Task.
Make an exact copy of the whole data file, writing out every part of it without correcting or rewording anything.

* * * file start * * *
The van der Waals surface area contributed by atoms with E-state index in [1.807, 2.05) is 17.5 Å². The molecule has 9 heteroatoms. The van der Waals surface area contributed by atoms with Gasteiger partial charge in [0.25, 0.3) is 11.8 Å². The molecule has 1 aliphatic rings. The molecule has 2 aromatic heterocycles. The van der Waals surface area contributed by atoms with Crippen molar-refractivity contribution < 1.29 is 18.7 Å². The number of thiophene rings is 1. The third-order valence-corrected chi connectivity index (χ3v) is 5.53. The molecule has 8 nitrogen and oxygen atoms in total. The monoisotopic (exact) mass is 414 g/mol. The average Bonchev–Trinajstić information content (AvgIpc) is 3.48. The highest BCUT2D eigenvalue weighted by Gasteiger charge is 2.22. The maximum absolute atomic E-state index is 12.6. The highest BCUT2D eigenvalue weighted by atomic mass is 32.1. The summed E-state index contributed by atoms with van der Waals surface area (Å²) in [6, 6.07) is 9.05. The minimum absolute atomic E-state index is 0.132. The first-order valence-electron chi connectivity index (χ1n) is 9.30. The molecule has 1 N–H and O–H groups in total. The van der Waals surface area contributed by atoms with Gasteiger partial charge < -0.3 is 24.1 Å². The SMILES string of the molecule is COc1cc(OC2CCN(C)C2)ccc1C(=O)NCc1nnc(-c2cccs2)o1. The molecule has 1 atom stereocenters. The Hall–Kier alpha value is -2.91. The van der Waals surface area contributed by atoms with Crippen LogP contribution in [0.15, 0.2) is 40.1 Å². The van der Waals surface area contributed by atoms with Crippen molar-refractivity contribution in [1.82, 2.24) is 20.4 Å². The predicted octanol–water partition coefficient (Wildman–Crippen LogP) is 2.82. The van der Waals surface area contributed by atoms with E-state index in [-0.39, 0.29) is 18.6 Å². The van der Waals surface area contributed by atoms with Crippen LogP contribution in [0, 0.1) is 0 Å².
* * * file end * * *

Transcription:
The van der Waals surface area contributed by atoms with E-state index in [1.807, 2.05) is 17.5 Å². The molecule has 9 heteroatoms. The van der Waals surface area contributed by atoms with Gasteiger partial charge in [0.25, 0.3) is 11.8 Å². The molecule has 1 aliphatic rings. The molecule has 2 aromatic heterocycles. The van der Waals surface area contributed by atoms with Crippen molar-refractivity contribution < 1.29 is 18.7 Å². The number of thiophene rings is 1. The third-order valence-corrected chi connectivity index (χ3v) is 5.53. The molecule has 8 nitrogen and oxygen atoms in total. The monoisotopic (exact) mass is 414 g/mol. The average Bonchev–Trinajstić information content (AvgIpc) is 3.48. The highest BCUT2D eigenvalue weighted by Gasteiger charge is 2.22. The maximum absolute atomic E-state index is 12.6. The highest BCUT2D eigenvalue weighted by atomic mass is 32.1. The summed E-state index contributed by atoms with van der Waals surface area (Å²) in [6, 6.07) is 9.05. The minimum absolute atomic E-state index is 0.132. The first-order valence-electron chi connectivity index (χ1n) is 9.30. The molecule has 1 N–H and O–H groups in total. The van der Waals surface area contributed by atoms with Gasteiger partial charge < -0.3 is 24.1 Å². The SMILES string of the molecule is COc1cc(OC2CCN(C)C2)ccc1C(=O)NCc1nnc(-c2cccs2)o1. The molecule has 1 atom stereocenters. The Hall–Kier alpha value is -2.91. The van der Waals surface area contributed by atoms with Crippen LogP contribution in [0.15, 0.2) is 40.1 Å². The van der Waals surface area contributed by atoms with Crippen molar-refractivity contribution in [1.82, 2.24) is 20.4 Å². The predicted octanol–water partition coefficient (Wildman–Crippen LogP) is 2.82. The van der Waals surface area contributed by atoms with E-state index in [-0.39, 0.29) is 18.6 Å². The van der Waals surface area contributed by atoms with Crippen LogP contribution in [0, 0.1) is 0 Å².